Figure 2 (A,B) CT scan of the abdomen/pelvis demonstrated a right-sided inguinal hernia with a tip of the appendix likely extending into it (yellow arrow).
Figure 3 (A-D) Laparoscopic reduction of the Amyand’s hernia, appendectomy, and incision and drainage of right groin wound infection.

Discussion

Although rare, the Amyand’s hernia is worthy of discussion. Its variability in presentation makes it difficult to diagnose clinically. For this reason, most are identified intra-operatively. Misdiagnosis can often lead to further complications in these patients. The first case in 1736 presented with a right inguinal enterocutaneous fistula discharging fecal matter into the groin. Since then, the most common presentation is that of a painful scrotal inguinoscrotal mass, usually representative of an incarcerated or strangulated hernia (1). Of note, in addition to an enterocutaneous fistula and a painful mass, the condition has also been seen to present with a small bowel obstruction, scrotal abscess, epididymitis or even an acute scrotum (2-4). Amyand’s hernia has also been described in cadavers, suggesting that it can be asymptomatic (5). It is theorized that the wide range of presentations is dependent on the status of the appendix as well as whether there is cecal involvement within the hernia. We present this case in an effort to demonstrate the diverse presentation of an Amyand’s hernia in order to prevent morbidity and mortality in this patient population. We review the current published literature on Amyand’s hernia and discuss recommended management.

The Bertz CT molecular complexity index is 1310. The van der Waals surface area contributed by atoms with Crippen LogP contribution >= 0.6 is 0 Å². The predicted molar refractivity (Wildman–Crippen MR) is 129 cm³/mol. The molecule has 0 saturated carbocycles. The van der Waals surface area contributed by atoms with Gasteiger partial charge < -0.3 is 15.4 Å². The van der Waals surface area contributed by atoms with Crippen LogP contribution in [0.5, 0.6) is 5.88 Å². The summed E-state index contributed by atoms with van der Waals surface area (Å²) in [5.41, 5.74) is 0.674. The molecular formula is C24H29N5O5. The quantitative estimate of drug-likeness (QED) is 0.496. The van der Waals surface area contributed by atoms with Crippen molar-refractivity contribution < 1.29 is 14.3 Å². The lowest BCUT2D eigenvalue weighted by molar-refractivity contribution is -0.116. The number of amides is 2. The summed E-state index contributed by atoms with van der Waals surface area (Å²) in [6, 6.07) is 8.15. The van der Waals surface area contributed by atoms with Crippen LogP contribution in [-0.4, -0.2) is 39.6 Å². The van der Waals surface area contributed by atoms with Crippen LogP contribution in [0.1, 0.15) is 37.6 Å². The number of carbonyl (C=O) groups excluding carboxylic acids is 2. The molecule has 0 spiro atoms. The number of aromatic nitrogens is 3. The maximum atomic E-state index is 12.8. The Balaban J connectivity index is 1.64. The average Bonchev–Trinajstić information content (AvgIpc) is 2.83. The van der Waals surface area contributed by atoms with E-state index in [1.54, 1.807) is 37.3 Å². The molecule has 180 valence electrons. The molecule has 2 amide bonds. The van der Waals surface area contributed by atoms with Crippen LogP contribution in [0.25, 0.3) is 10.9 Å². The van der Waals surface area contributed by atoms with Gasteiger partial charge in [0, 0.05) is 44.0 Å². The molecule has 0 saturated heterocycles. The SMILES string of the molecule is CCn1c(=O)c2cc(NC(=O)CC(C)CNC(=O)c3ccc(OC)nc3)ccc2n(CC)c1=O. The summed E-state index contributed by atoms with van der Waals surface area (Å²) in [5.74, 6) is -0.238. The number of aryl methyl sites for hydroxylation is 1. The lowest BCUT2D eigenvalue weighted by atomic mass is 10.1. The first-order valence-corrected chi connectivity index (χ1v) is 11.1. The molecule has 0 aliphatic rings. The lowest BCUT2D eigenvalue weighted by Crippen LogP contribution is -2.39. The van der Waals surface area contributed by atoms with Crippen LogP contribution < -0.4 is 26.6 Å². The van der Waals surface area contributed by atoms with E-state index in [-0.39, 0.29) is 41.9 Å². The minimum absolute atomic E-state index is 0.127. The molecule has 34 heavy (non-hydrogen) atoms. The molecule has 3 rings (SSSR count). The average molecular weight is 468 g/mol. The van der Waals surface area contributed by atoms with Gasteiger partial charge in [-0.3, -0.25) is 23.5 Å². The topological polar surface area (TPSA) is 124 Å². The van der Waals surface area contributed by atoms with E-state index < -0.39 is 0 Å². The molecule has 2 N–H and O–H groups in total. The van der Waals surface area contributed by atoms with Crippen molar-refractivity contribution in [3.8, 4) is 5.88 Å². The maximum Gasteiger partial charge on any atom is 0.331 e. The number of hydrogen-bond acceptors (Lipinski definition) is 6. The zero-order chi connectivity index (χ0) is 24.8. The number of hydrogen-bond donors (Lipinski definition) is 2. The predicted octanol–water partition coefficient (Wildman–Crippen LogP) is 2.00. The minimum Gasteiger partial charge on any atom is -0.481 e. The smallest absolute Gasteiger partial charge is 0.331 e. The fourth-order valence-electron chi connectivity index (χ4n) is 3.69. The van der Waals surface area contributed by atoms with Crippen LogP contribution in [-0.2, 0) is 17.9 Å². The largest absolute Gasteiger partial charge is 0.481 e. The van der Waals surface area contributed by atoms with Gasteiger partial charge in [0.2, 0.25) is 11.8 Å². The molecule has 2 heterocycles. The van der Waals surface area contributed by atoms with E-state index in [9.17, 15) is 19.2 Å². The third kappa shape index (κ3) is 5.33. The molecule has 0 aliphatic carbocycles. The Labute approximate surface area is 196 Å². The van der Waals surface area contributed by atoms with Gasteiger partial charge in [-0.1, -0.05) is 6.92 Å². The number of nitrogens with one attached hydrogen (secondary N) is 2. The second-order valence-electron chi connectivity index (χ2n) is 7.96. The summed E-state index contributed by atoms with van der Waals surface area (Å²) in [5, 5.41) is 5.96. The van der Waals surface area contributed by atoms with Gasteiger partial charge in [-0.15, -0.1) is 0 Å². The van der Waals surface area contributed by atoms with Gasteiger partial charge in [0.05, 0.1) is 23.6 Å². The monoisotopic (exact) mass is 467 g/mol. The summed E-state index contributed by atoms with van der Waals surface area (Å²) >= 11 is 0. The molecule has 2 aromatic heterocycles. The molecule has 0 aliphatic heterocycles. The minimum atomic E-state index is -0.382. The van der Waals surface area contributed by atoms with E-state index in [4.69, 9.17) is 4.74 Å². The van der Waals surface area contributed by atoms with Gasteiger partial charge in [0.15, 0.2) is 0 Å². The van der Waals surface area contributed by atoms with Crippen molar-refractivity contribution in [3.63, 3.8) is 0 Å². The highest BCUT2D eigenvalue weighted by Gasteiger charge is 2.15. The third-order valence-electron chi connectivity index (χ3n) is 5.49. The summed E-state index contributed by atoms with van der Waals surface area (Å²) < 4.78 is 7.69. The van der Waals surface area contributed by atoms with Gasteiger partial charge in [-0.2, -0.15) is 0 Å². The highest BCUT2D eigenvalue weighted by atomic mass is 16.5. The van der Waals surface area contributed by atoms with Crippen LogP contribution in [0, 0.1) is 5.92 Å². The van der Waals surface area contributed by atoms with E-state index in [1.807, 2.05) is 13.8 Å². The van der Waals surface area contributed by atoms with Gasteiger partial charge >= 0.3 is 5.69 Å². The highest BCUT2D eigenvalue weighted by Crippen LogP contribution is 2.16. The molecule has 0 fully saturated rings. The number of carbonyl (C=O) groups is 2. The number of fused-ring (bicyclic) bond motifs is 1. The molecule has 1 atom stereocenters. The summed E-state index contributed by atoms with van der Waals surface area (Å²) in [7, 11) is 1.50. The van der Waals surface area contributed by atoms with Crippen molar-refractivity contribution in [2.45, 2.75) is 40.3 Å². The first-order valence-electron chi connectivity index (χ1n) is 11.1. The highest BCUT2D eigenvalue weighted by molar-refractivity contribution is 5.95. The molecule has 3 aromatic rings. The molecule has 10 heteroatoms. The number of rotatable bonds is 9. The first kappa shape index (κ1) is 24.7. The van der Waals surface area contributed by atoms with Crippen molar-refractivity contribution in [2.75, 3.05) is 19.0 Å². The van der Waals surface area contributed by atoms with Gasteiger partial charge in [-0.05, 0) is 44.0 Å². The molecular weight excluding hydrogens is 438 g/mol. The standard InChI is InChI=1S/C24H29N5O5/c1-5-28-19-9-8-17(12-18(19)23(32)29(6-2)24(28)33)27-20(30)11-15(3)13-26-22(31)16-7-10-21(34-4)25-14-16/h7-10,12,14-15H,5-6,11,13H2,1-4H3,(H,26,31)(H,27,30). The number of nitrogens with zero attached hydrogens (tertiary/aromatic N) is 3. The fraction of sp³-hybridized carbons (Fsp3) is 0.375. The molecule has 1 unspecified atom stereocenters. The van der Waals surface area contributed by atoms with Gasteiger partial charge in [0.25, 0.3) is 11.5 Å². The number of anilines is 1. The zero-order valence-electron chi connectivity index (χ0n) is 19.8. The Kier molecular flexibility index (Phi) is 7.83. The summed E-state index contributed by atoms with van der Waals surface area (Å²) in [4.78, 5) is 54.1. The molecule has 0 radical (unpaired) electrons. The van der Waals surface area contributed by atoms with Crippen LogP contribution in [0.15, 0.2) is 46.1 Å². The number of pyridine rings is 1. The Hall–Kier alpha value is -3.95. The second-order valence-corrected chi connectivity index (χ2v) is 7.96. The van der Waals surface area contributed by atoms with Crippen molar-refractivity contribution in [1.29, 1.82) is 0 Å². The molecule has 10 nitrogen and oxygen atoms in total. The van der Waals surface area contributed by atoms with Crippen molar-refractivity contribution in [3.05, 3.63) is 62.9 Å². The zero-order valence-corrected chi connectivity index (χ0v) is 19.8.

Acknowledgements

None.


Footnote

Conflicts of Interest: The authors have no conflicts of interest to declare.

Informed Consent: Written informed consent was obtained from the patient for publication of this manuscript and any accompanying images.


References

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Cite this article as: To J, Hanna P, Mohammed R, Trinh S, Vazquez F, Zuberi J, Madlinger R. Amyand’s hernia presenting as an unusual inguinal mass: a case report. Ann Transl Med 2017;5(17):346. doi: 10.21037/atm.2017.06.59